America can't risk alienating allies in the new era of great power competition, which will require strengthening military partnerships in a global defensive chain aimed at maintaining an "asymmetric advantage" over China and Russia, Defense Secretary Mark Esper said Tuesday.
"Our global constellation of allies and partners remains an enduring strength that our competitors and adversaries simply cannot match," he said in remarks to the Atlantic Council that rehashed many of the themes he has stressed in what could be the waning days of his tenure at the Pentagon.
The U.S. can't afford to "take our long-standing network of relationships for granted," including relationships with the often-overlooked smallest partners, such as Malta, Papua New Guinea and Palau, Esper said.
He did not comment upon, and was not asked about, pressing issues on the status of his own relationship with President Donald Trump, security for the Nov. 3 elections and the COVID-19 outbreak that temporarily sidelined top military leaders, who went into isolation.
Esper, who has spent much of his time in recent weeks traveling, said he will be on the road again next week in India with Secretary of State Mike Pompeo to bolster alliances in the Indo-Pacific.
Trump's "America First" policy and demands for more defense spending by allies have at times rattled NATO partners and South Korea, but Esper said the new plan, called "Guidance for Development for Alliances and Partnerships," or GDAP, is meant to ease strains with "like-minded democracies."
"America's network of allies and partners provides us an asymmetric advantage our adversaries cannot match," he said.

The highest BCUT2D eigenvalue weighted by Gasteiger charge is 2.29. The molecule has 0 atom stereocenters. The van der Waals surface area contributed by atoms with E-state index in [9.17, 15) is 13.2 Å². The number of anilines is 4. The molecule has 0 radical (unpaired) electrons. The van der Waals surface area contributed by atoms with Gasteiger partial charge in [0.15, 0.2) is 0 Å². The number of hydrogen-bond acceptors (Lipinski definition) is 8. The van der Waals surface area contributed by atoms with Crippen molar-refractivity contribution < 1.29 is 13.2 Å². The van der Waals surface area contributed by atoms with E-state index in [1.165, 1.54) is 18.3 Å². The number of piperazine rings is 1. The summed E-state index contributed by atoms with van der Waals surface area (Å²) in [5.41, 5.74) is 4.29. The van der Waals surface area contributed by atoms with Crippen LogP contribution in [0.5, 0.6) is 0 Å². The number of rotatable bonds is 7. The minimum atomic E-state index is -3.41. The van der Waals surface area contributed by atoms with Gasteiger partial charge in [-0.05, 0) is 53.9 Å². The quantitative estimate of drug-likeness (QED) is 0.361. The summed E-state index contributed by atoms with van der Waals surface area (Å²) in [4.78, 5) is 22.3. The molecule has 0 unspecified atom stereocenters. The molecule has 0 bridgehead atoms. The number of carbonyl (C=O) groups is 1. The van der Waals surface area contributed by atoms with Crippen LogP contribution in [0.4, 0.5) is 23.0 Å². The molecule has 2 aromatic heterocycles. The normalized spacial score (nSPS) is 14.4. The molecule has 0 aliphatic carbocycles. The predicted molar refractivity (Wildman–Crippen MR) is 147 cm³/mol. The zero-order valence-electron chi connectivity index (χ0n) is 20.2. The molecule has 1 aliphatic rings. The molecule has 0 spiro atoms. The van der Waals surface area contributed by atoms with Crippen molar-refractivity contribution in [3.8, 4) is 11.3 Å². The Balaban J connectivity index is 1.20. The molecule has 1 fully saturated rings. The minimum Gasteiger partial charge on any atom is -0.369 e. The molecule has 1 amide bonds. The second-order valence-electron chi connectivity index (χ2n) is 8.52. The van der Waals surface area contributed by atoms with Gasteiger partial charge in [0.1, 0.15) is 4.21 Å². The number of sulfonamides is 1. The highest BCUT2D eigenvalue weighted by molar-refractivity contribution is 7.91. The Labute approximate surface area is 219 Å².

NATO alone has 30 member states while "in fact, China and Russia probably have fewer than 10 allies," Esper added.
A key factor in shoring up alliances will be boosting foreign military sales while easing restrictions on what can be sold, according to the SecDef.
"In fiscal year 2019, we maintained sales of more than $55 billion for the second consecutive year, which increased our three-year rolling average for sales by 16%," he said. "In the Indo-Pacific alone, there are currently more than $160 billion worth of projects under way, including $22 billion in newly initiated projects in this fiscal year alone."
In implementing the plan, the U.S. must not lose sight of the critical role strategically placed smaller nations will play in strengthening the network of alliances, said Esper, who went on at some length about the contribution Malta could make and the historic debt the U.S. owes to the Maltese.
"Most people are familiar with the critical role that America's oldest ally -- France -- played in our nation's founding, but lesser known is the fact that 1,800 knights and volunteers from Malta enlisted in the French Navy to aid Americans in the cause for freedom," he said. "And in the 20th century, the U.S. answered the call after Axis powers waged a relentless bombing campaign against Malta during World War II." That enabled Malta to become a "launching pad for victory in North Africa."
"Today, our two nations remain steadfast partners, and several weeks ago, I visited Malta to see our cooperation in action at the crossroads of the Mediterranean, and discuss the challenges we jointly face in North Africa," Esper said.
-- Richard Sisk can be reached at Richard.Sisk@Military.com.